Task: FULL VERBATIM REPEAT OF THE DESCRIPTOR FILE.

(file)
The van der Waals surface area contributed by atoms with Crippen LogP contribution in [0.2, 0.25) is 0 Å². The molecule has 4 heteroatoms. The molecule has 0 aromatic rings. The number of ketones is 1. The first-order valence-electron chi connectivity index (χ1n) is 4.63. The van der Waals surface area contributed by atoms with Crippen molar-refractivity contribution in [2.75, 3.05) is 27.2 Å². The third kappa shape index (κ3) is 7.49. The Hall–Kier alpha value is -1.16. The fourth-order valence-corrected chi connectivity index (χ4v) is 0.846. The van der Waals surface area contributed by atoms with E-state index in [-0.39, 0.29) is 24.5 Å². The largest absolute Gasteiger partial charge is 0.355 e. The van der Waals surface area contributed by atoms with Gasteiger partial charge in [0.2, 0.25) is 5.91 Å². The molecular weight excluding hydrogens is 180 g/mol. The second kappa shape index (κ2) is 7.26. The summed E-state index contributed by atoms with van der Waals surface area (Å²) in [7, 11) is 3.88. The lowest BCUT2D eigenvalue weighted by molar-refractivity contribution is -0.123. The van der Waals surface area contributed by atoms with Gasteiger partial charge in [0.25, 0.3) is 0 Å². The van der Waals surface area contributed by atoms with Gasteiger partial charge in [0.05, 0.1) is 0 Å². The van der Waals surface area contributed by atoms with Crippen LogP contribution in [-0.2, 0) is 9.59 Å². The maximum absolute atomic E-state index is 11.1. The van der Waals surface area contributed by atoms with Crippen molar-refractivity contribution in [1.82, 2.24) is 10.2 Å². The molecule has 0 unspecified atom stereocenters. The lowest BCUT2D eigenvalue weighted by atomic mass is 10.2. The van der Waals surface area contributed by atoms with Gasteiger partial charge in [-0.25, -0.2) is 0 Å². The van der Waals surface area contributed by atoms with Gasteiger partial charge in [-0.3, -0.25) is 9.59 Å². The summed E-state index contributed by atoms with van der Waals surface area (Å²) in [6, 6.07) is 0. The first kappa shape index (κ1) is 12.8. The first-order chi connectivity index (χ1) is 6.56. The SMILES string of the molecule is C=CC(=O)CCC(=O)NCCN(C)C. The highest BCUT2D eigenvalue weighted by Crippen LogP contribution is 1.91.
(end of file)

The van der Waals surface area contributed by atoms with Crippen LogP contribution in [0.2, 0.25) is 0 Å². The molecule has 4 heteroatoms. The molecule has 0 aromatic rings. The number of ketones is 1. The first-order valence-electron chi connectivity index (χ1n) is 4.63. The van der Waals surface area contributed by atoms with Crippen molar-refractivity contribution in [2.75, 3.05) is 27.2 Å². The third kappa shape index (κ3) is 7.49. The Hall–Kier alpha value is -1.16. The fourth-order valence-corrected chi connectivity index (χ4v) is 0.846. The van der Waals surface area contributed by atoms with E-state index in [-0.39, 0.29) is 24.5 Å². The largest absolute Gasteiger partial charge is 0.355 e. The van der Waals surface area contributed by atoms with Gasteiger partial charge in [0.2, 0.25) is 5.91 Å². The molecular weight excluding hydrogens is 180 g/mol. The second kappa shape index (κ2) is 7.26. The summed E-state index contributed by atoms with van der Waals surface area (Å²) in [7, 11) is 3.88. The lowest BCUT2D eigenvalue weighted by molar-refractivity contribution is -0.123. The van der Waals surface area contributed by atoms with Gasteiger partial charge in [0.25, 0.3) is 0 Å². The van der Waals surface area contributed by atoms with Gasteiger partial charge in [0.05, 0.1) is 0 Å². The van der Waals surface area contributed by atoms with Crippen LogP contribution in [-0.2, 0) is 9.59 Å². The maximum absolute atomic E-state index is 11.1. The van der Waals surface area contributed by atoms with Crippen molar-refractivity contribution in [1.82, 2.24) is 10.2 Å². The molecule has 0 unspecified atom stereocenters. The lowest BCUT2D eigenvalue weighted by atomic mass is 10.2. The van der Waals surface area contributed by atoms with Gasteiger partial charge in [-0.25, -0.2) is 0 Å². The van der Waals surface area contributed by atoms with Gasteiger partial charge in [-0.3, -0.25) is 9.59 Å². The summed E-state index contributed by atoms with van der Waals surface area (Å²) in [6, 6.07) is 0. The first kappa shape index (κ1) is 12.8. The first-order chi connectivity index (χ1) is 6.56. The SMILES string of the molecule is C=CC(=O)CCC(=O)NCCN(C)C. The highest BCUT2D eigenvalue weighted by Crippen LogP contribution is 1.91.